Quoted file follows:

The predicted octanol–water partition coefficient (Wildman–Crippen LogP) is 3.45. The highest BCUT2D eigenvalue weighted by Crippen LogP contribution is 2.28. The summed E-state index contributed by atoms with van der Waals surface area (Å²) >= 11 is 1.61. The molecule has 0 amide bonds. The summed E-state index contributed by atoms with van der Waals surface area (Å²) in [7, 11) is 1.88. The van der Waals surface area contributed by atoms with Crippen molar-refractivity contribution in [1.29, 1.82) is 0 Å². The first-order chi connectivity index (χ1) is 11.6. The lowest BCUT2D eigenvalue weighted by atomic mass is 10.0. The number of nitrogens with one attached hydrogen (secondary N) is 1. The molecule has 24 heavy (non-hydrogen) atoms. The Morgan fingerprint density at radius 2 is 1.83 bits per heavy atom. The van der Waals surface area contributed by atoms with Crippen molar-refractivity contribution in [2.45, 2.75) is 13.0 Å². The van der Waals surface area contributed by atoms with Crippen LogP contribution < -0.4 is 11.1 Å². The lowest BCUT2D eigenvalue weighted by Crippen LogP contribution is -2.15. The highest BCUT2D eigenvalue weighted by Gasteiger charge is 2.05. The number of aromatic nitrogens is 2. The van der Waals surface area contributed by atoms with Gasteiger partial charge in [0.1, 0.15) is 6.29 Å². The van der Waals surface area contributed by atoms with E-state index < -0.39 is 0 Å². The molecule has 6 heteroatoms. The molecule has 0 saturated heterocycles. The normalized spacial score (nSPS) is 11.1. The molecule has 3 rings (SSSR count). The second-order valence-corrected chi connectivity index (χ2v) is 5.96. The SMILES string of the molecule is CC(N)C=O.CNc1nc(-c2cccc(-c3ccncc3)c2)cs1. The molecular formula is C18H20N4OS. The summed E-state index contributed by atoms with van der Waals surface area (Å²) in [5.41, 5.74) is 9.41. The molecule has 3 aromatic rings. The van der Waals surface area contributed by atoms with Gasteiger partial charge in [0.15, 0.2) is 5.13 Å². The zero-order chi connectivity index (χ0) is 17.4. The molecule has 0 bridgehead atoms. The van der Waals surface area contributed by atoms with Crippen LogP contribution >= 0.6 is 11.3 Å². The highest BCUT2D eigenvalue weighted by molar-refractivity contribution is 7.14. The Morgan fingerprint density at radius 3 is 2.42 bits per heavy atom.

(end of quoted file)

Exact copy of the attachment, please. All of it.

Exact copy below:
The predicted octanol–water partition coefficient (Wildman–Crippen LogP) is 3.45. The highest BCUT2D eigenvalue weighted by Crippen LogP contribution is 2.28. The summed E-state index contributed by atoms with van der Waals surface area (Å²) >= 11 is 1.61. The molecule has 0 amide bonds. The summed E-state index contributed by atoms with van der Waals surface area (Å²) in [7, 11) is 1.88. The van der Waals surface area contributed by atoms with Crippen molar-refractivity contribution in [1.29, 1.82) is 0 Å². The first-order chi connectivity index (χ1) is 11.6. The lowest BCUT2D eigenvalue weighted by atomic mass is 10.0. The number of nitrogens with one attached hydrogen (secondary N) is 1. The molecule has 24 heavy (non-hydrogen) atoms. The Morgan fingerprint density at radius 2 is 1.83 bits per heavy atom. The van der Waals surface area contributed by atoms with Crippen molar-refractivity contribution in [2.45, 2.75) is 13.0 Å². The van der Waals surface area contributed by atoms with Crippen LogP contribution < -0.4 is 11.1 Å². The lowest BCUT2D eigenvalue weighted by Crippen LogP contribution is -2.15. The highest BCUT2D eigenvalue weighted by Gasteiger charge is 2.05. The number of aromatic nitrogens is 2. The van der Waals surface area contributed by atoms with Gasteiger partial charge in [0.1, 0.15) is 6.29 Å². The van der Waals surface area contributed by atoms with E-state index < -0.39 is 0 Å². The molecule has 6 heteroatoms. The molecule has 0 saturated heterocycles. The normalized spacial score (nSPS) is 11.1. The molecule has 3 rings (SSSR count). The second-order valence-corrected chi connectivity index (χ2v) is 5.96. The SMILES string of the molecule is CC(N)C=O.CNc1nc(-c2cccc(-c3ccncc3)c2)cs1. The molecular formula is C18H20N4OS. The summed E-state index contributed by atoms with van der Waals surface area (Å²) in [5.41, 5.74) is 9.41. The molecule has 3 aromatic rings. The van der Waals surface area contributed by atoms with Gasteiger partial charge in [0.15, 0.2) is 5.13 Å². The zero-order chi connectivity index (χ0) is 17.4. The molecule has 0 bridgehead atoms. The van der Waals surface area contributed by atoms with Crippen LogP contribution >= 0.6 is 11.3 Å². The highest BCUT2D eigenvalue weighted by molar-refractivity contribution is 7.14. The Morgan fingerprint density at radius 3 is 2.42 bits per heavy atom.